Friday, November 7, 2014

Finding Fiction Friday - Debbie Johnson

Debbie Johnson writes romance, crime, and fantasy. She lives in Liverpool, UK, with a small tribe of children and pets, in a very messy house.

Debbie, when did you first think about writing for publication?

I was a journalist for most of my adult life, so have always been a writer – but I only seriously turned my hand to fiction a few years after I left the newspaper I worked for. It freed up my mind and writing style, and allowed me to really push myself. It was also a couple of years after the birth of my third – and final! – baby, once I was finally clear of the deep, dark, energy-sucking hole that having a newborn can sometimes feel like!

Tell us one thing about yourself that you think might surprise us.

I studied History at Oxford University – which always surprises people. They always look completely shocked when they discover that. I guess I must come across as being pretty dumb!

Yesterday was your big Release Day for “Cold Feet at Christmas”!  Congratulations!  Tell us about this book and your foray into contemporary romance.

It tells the tale of Leah Harvey, who is all set for her big fairy tale wedding at a remote Scottish castle on Christmas Eve. Sadly the festivities go slightly awry when she discovers her husband-to-be playing ‘hide the sausage’ with one of the bridesmaids! She runs – or drives to be precise, she’s not completely brain-dead! – off into the night, and ends up stranded in a snow blizzard in the middle of nowhere. She stumbles across an isolated cottage, inhabited by an equally isolated man, Rob Cavelli. The story is really about how everything appearing to go wrong in your life can actually result in everything going right!

This is not your first book, can you tell us a little about your prior works?

I had an urban fantasy, Dark Vision, published by Del Rey earlier this year. There are Gods and vampires and all kinds of crazy stuff, but all set in modern-day Liverpool, where our heroine, Lily McCain, is a pop writer for her local newspaper. So in between reviewing gigs, she’s saving the world! The follow-up, Dark Touch, is out in Spring next year, and is partly set in New York. I also have Fear No Evil out at the moment on Maze/Avon – a supernatural crime thriller featuring private eye Jayne McCartney. Plus another one for HarperImpulse sometime in 2015…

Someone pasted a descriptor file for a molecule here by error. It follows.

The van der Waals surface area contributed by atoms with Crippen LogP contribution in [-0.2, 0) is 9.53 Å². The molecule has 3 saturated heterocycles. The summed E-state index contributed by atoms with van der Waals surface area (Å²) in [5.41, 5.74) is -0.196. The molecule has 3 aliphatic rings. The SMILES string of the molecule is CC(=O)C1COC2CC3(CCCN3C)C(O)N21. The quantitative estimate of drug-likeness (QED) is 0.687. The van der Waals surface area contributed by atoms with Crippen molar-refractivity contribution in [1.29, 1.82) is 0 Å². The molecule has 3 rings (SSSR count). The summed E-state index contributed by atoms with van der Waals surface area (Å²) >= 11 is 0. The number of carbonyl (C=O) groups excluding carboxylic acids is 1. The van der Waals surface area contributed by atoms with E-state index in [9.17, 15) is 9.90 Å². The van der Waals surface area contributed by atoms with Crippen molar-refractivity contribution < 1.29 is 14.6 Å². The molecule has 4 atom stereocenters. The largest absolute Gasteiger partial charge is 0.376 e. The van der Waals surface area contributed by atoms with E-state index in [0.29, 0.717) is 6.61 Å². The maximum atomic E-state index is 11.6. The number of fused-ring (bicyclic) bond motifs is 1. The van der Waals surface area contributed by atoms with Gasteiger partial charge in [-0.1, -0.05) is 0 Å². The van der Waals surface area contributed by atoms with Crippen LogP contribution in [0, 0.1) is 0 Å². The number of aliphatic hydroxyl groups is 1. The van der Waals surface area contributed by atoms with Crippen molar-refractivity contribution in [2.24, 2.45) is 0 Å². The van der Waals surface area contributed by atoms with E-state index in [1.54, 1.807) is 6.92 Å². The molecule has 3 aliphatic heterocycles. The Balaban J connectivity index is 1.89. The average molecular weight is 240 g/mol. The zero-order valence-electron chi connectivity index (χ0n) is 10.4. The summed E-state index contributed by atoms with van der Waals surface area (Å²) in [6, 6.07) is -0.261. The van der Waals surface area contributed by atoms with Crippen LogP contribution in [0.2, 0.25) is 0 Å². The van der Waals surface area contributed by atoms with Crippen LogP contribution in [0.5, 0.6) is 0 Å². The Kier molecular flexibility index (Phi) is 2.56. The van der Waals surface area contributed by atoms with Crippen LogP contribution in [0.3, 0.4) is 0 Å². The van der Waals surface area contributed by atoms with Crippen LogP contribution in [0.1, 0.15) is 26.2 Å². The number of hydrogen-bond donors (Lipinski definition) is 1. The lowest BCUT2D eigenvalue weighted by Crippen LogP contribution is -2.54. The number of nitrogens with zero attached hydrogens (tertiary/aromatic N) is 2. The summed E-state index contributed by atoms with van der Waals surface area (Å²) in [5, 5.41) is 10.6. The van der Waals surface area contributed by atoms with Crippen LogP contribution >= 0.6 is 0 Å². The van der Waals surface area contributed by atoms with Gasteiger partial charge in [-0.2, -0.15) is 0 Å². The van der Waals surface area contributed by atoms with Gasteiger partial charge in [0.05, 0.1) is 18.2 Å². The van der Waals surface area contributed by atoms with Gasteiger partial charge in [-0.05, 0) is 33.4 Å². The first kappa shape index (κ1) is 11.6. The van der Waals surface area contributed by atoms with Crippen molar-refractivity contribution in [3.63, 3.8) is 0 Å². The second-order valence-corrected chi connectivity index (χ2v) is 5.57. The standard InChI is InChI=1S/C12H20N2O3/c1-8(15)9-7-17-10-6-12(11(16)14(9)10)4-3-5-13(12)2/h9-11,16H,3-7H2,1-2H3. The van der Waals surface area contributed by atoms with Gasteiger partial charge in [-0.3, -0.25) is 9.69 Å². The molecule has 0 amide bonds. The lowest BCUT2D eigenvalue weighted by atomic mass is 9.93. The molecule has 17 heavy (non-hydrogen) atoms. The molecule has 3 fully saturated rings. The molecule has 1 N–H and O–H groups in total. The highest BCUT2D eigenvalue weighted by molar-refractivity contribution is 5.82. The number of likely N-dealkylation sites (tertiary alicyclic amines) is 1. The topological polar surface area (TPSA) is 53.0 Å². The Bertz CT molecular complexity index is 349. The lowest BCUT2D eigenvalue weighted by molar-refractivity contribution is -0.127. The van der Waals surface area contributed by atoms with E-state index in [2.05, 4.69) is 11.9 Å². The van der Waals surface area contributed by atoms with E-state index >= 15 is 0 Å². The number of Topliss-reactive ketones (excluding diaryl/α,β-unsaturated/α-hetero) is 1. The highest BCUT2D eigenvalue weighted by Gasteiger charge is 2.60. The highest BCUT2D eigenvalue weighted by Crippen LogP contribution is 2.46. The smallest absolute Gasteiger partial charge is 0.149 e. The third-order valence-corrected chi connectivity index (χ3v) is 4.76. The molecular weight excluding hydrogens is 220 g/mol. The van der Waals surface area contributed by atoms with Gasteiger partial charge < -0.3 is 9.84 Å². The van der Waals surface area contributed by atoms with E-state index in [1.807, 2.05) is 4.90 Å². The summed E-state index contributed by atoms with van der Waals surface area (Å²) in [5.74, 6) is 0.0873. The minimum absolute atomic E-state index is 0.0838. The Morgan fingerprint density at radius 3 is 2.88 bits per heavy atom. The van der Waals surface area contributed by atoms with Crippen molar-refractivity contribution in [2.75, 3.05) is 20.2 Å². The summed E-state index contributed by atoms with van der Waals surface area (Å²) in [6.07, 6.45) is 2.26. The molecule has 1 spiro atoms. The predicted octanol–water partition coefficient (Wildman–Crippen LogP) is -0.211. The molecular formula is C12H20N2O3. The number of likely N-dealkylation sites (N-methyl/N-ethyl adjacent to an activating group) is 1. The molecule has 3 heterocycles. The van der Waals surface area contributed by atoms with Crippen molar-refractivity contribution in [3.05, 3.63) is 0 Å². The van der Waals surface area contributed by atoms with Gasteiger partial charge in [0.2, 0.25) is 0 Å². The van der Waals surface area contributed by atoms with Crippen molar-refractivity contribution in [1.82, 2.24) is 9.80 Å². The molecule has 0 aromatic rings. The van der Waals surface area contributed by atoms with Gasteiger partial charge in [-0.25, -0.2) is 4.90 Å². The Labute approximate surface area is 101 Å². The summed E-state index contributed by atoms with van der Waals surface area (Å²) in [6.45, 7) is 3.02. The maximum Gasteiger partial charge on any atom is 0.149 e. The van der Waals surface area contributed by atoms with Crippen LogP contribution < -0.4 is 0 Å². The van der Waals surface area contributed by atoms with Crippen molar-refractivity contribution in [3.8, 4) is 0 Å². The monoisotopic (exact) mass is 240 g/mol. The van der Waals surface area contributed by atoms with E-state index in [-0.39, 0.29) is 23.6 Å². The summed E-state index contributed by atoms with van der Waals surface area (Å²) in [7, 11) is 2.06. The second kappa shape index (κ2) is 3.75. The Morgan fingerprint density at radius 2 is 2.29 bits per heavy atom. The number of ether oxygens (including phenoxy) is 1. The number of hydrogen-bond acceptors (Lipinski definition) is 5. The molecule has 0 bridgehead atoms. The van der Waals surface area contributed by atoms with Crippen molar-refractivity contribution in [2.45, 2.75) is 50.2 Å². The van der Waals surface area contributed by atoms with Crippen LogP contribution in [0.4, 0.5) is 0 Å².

If there is one character you’ve written or are writing that you would really like people to meet, who would it be and why?

The positive reviews so far of Cold Feet At Christmas have all liked the lead, Leah, who is really funny. She has no filter control between what she thinks and what she says, and is always optimistic, no matter how bad things are – so she is great. But Jayne McCartney, the private detective from Fear No Evil, would probably be the one I would most like to go the pub with (always the way I judge these things!) – she’s intelligent, hard-working, fun, and takes absolutely no sh*t from anybody!

What about being published with HarperImpulse and the book industry in general has most surprised you?

How much hard work the promotion side of things is – writing the book is the easy part; getting people to read it is a different matter entirely!

Is there someone you can point to as being your biggest encouragement in moving forward with writing?

In 2010 I won the Harry Bowling Prize for Writing at the Romantic Novelists Association annual event. The contest was judged by professional editors, agents and publishers, and I was so stunned to hear my name called out. Stunned, and a little tipsy to be honest, which made the walk up to the stage and the acceptance speech pretty interesting! But knowing that these experienced people thought I had something to offer did give me a boost.

Is there a particular genre you haven’t written yet that you might like to try someday?

Goodness, I’ve done three – isn’t that enough?? But seriously, possibly a young adult – I am sadly addicted to dystopian stuff, anything about survivors, whether it’s post zombie-apocalypse or post killer-disease-infection.

What other things do you have bouncing around in your head for the future?

I really need to concentrate on making the current three work – and there’s more copy editing etc to do on Dark Touch before that comes out, so I’m trying to prevent my brain from bouncing around any more ideas just yet!

To close the interview, I have ten questions for you, plus one.  Here they go!